For detailed stops on sizing your solar system, check out my article below which walks you through the process.
Direct DC Solar air conditioners
One easy improvement to running a typical AC air conditioner is to find a DC models made to be run from solar panels and batteries. Direct DC unites are much more efficient than AC units, since you do not need to convert the electrical power form DC to AC using an inverter.
There are not many DC units on the market, but one that I have heard recommended is the Securus Air direct DC air conditioners.
It is also possible to convert a commercial refrigerator or air conditioner with an external motor to run off DC by changing out the AC motor to a equivalently sized DC motor. Commercial unites are the best option, because many of them have electric motors that are external to the compressor, and can be easily changed out.
Unfortunately, typical residential air conditioning units are not possible to convert to DC since they usually seal the motor inside with the compressor. Any attempt at modification would end up releasing the refrigerant, which requires special tools and a license to replace.
Off Grid AC with Microhydro Power
One thing worth mentioning about off grid air conditioning is the use of micro-hydro power as an energy source. Because hydro power is relatively consistent throughout the day, and can produced AC power directly, it is a good match for powering off grid air conditioners and heat pumps.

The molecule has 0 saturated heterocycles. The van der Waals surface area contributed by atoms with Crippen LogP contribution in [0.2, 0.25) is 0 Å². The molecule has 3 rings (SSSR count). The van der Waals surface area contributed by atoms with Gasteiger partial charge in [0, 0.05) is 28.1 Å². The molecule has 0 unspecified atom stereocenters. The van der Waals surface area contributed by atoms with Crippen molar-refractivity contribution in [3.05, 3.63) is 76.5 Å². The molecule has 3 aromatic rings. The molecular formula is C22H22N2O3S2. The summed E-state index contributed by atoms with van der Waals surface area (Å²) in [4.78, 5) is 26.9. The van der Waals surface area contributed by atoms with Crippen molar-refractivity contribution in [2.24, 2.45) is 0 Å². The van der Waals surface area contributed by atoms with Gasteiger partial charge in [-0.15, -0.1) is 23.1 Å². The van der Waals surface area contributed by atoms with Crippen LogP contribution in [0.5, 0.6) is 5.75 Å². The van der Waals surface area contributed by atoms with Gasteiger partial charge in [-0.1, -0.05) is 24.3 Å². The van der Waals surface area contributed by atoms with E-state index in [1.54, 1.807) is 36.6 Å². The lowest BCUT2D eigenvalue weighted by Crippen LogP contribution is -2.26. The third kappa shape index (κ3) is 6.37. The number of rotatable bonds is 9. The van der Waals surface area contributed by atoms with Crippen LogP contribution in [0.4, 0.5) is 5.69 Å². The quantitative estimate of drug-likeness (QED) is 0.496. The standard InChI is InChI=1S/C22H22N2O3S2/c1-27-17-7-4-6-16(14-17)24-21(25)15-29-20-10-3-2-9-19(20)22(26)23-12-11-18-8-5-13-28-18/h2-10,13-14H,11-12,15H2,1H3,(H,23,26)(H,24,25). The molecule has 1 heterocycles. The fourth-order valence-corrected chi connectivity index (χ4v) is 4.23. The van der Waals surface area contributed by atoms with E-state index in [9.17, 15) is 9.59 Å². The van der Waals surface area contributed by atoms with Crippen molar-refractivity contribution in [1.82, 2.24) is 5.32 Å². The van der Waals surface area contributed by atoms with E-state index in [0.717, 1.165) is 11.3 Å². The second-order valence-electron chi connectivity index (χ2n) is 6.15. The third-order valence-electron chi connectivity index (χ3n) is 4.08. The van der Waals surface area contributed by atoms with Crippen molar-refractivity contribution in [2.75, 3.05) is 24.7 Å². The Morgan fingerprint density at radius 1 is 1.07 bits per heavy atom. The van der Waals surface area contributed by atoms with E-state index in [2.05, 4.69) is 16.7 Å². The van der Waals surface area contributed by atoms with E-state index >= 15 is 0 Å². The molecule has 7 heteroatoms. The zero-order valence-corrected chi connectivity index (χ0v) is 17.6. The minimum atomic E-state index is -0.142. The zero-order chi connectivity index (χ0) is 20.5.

More on micro-hydro power systems here:
Battery-less Solar for Air Conditioning
Another option to consider when designing an off grid air conditioning system is to remove the batteries from the system. Because most of the time air conditioning is most needed during the heat of the day, the extra expense of batteries and battery controllers can be avoided if you are willing to only run your AC unit during the day.
A battery-less design could be accomplished by using a separate solar array just for the AC unit (that could be re-purposed in the winter for other uses) which would be connected directly to a DC air conditioning unit, or directly to an inverter powering your AC air conditioning unit. No charge controller would be necessary, although you may want one to function as a DC to DC converter if your array voltage is higher than your inverter or DC air conditioner can support.
Swamp coolers are probably the simplest air conditioning units possible, they simple run water through a pad, that allows it to cool the air via evaporation. Direct evaporate cooling like this works best in dry climates, and work poorly in very humid climates.
Another option is to spray a fine mist of water in to the air, cooling it directly.
Swamp coolers require a source of water to operate, but take very little power if any to operate, and are worth considering if you live in a dry climate where a little extra humidification would be appreciated.
Because of their low cost, swamp coolers are very commonly used in agricultural applications. Mist sprays are a good way to cool a patio, parts of a garden, or out door spaces where people spend their time in the summer, in order to encourage a healthier outdoor lifestyle.
How do you run the AC off the grid?
AC is fully compatible with off grid solar or other power, but can be expensive due to high power consumption. Low energy alternatives such as passive solar, ground heat exchangers, absorption coolers, and swamp coolers offer potentially lower cost alternatives.
Can you run air conditioner off solar panels?
Yes, with enough solar panels you are able to run an AC unit. For a typical 1000 W wall unit, you would need about 1.6 kW to 2.0 kW of solar capacity to run the AC 8 hours a day. Central heat pumps would need about 3–4 times more power.